A simple garden hose can demonstrate what happens to a vessel or artery in the brain during a stroke. Just like a hole in the hose, a burst vessel will cause blood to leak out into places where it’s not supposed to, with the pooling of fluid placing pressure on the brain tissue. And just as a knot or kink in a hose blocks the flow of water, a clot in an artery will block blood-flow and oxygen to our gray matter. As a result, brain cells in oxygen-starved areas will begin to die, affecting the functions that are governed by those neurons.
A stroke may lead to the loss of movement or feeling in one or more limbs, altered vision, inability to understand or formulate language and/or speech (aphasia, apraxia, and/or dysarthria), and struggles with problem-solving or thinking.
When it comes to detecting a stroke and getting help, every second counts. Prompt treatment not only might save a life, it can also be the difference between a full-scale recovery and long-term disability. This is why we urge everyone to remember the B.E.F.A.S.T. acronym, which could help them spot stroke warning signs early on in a loved one.
B: Balance trouble
E: Eyes- blurred, double, or loss of vision
F: Face drooping
A: Arm weakness
S: Speech difficulty
T: Time to call 911
On the one end of the stroke continuum are TIAs (Transient Ischemic Attacks), also known as mini-strokes, because their symptoms last only for a few minutes or up to a full day before disappearing. TIAs are caused by a clot or blockage in the brain, which usually dissolves on its own or gets dislodged. The symptoms are short-lived and can manifest as weakness or numbness on one side of the body, slurred speech, difficulty understanding others, vision changes in one or both eyes, dizziness and severe headache.
However, a more accurate term for TIAs might be “warning strokes,” because a TIA is often the unwelcome teaser to the catastrophic main event: a full-blown stroke. The risk of having a full-blown stroke is highest in the 90 days following a TIA.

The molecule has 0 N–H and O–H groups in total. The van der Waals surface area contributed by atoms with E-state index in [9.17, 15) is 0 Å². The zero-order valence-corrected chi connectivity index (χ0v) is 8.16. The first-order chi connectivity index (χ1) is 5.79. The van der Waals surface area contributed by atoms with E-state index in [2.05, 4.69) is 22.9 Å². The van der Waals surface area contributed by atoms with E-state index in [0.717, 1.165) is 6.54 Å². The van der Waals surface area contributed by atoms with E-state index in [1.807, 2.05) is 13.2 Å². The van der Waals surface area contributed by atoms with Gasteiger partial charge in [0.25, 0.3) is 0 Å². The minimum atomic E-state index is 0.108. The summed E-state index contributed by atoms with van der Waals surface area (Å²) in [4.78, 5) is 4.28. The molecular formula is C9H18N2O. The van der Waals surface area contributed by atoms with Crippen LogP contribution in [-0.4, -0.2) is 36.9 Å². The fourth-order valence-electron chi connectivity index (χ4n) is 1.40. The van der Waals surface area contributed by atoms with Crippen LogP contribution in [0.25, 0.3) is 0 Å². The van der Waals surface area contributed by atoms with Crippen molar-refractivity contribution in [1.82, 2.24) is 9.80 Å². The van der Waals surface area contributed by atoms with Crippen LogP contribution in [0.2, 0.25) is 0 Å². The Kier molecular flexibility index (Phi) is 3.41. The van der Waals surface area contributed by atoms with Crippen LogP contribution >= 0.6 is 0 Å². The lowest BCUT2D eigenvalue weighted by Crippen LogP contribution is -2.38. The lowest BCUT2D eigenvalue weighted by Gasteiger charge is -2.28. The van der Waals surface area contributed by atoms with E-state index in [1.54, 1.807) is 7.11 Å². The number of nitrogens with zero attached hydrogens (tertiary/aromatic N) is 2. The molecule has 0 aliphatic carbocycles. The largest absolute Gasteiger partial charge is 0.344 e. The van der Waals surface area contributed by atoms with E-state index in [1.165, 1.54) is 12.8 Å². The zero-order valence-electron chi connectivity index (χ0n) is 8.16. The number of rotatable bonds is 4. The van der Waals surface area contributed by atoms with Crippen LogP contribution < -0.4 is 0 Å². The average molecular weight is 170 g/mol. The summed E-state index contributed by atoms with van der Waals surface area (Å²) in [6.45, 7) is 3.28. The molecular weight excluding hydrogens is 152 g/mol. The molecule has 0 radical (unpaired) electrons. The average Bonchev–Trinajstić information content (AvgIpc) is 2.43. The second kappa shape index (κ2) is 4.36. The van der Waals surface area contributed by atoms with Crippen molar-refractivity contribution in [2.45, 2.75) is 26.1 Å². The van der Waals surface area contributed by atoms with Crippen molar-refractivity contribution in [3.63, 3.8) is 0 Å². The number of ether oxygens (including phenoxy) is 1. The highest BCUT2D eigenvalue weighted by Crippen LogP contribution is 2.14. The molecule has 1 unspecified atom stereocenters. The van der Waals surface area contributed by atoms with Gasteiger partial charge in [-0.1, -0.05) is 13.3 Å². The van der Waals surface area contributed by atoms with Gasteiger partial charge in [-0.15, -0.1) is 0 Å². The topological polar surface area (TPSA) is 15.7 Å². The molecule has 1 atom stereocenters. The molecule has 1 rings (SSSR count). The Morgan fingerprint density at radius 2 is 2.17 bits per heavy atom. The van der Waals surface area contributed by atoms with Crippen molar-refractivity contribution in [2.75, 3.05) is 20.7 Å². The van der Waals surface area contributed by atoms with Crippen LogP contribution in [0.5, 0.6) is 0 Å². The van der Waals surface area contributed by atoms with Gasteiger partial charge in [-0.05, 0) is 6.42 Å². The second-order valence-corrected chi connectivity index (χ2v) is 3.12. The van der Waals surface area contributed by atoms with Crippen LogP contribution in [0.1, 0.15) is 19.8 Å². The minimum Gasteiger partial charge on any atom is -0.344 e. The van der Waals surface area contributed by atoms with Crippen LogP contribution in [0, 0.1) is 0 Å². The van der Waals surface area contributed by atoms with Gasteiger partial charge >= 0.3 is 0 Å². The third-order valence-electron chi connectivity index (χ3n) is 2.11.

The after-effects to a full-blown stroke range widely, depending on the location and extent to which the brain was deprived of oxygen. In simplest terms, a left-hemisphere stroke causes issues such as right-sided weakness or paralysis, problems with speech and understanding language, visual problems, impaired ability to do math or to organize, and reason and analyze items. One may also notice behavioral changes (depression, extreme cautiousness and hesitancy), impaired ability to read, write and learn new information, and memory problems.
Conversely, a right-hemisphere stroke could cause left-sided weakness, vision problems, difficulty with depth perception or directions, inability to localize or recognize body parts, and trouble understanding maps or finding objects. There may also be memory loss, behavioral problems (lack of concern about situations, impulsivity, inappropriateness, depression) and “left neglect” – a state in which the patient denies their paralysis and has little insight into the problems created by the stroke. Case in point: A stroke patient who formerly did construction was significantly paralyzed on the left side of his body, yet remained convinced that he would immediately resume construction work after being released from the hospital.